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About the Biotech & Pharma Industries & Human Biotechnology


The fast-growing biotech industry is playing a dominant role in shaping the development, marketing and use of human biotechnologies. Like the pharmaceutical industry, it profits by developing products aimed at treating disease and restoring health. Although some biotech products and activities are socially and ethically controversial, the industry as a whole tends to oppose public oversight and regulation.

This situation is complicated by increasingly blurred lines between private biotechnology companies and university researchers, between perceptions of serving the public interest and the profit imperatives of private enterprise, and between research and commercialization.

In recent decades, the US Congress has enacted policies that allow controversial patents (such as those on gene sequences and human tissues), and that encourage closer university-corporate relations. These policies have led to a rapid commercialization of biology and medicine, and to a significant number of university-based researchers with financial ties to private companies. Such arrangements allow them to maintain the appearance of serving the public interest while pursuing careers in the private sector.

Private industry is an important player in the development of human biotechnologies. But the lack of a financially independent counterweight like the one that public universities used to provide makes effective oversight and responsible regulation imperative. Given the impact of the biotech industry on public debate, public policy, and all of our lives, its interests must be transparent.



Recruiter Matchtech changes name to Gattaca - same as the hit Hollywood movie about eugenicsby Alan ToveyThe TelegraphJuly 18th, 2016The company claims they did not even consider the connection to the film when they chose the new name.
How Do You Regulate the Digital Health Revolution?by Laura EntisFortuneJuly 18th, 2016Digital health apps and other startups may claim to be more effective than they actually are.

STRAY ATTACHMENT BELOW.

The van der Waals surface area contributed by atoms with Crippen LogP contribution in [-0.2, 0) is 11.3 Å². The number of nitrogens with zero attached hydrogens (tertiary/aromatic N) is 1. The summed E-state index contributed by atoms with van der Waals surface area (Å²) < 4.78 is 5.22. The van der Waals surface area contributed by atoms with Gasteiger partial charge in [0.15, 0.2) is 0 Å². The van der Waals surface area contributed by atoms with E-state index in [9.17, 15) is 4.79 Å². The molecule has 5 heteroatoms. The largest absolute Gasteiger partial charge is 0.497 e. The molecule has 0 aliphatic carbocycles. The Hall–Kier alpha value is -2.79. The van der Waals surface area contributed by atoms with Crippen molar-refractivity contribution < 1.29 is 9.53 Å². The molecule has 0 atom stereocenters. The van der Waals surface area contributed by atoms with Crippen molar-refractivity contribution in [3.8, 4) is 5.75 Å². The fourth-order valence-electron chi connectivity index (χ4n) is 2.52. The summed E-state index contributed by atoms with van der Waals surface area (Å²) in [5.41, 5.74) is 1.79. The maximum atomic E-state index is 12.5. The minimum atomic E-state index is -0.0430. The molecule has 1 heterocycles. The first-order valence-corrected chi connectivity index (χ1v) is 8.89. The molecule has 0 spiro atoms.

The White House Is Pushing Precision Medicine, but It Wonít Happen for Yearsby Mike OrcuttMIT Technology ReviewJuly 18th, 2016Costs are high and the science is not developed enough.
Do CRISPR enthusiasts have their head in the sand about the safety of gene editing? by Sharon BegleySTATJuly 18th, 2016Off-target effects and other concerns around genome editing should be taken more seriously.
Why Kickstarterís Glowing Plant Left Backers in the Darkby Antonio RegaladoMIT Technology ReviewJuly 15th, 2016Do-it-yourself biologists who hit the crowdfunding jackpot have learned that genetic engineering isnít so easy after all.
The Direct-to-Consumer Stem Cell Industry in the USby Pete ShanksJuly 15th, 2016There are more stem-cell clinics than anyone suspected, and itís not clear that they are operating with proper supervision.
At Gene Editing Meeting, Scientists Discuss God, Racism, Designer Babies[originally published as "At Gene Editing Meeting, Scientists Discuss God, Racism, Designer Babies"]by Nidhi SubbaramanBuzzFeedJuly 14th, 2016Opponents of germline gene editing have strong concerns both around the safety and ethics of altering reproductive cells.
A Medical Mystery of the Best Kind: Major Diseases Are in Declineby Gina KolataThe New York TimesJuly 14th, 2016Improvements in treatment and prevention account for only part of the decline.
$10 Million California Stem Cell Award for Creation of a New 'Lifeline" for Kidney Disease by David JensenCalifornia Stem Cell ReportJuly 13th, 2016The Humacyte study will conduct research with 350 patients.
Resumed stem cell study by EditorialThe Korea TimesJuly 13th, 2016Stem cell research in Korea has been slow due to a data fabrication incident, but research has recently been approved.
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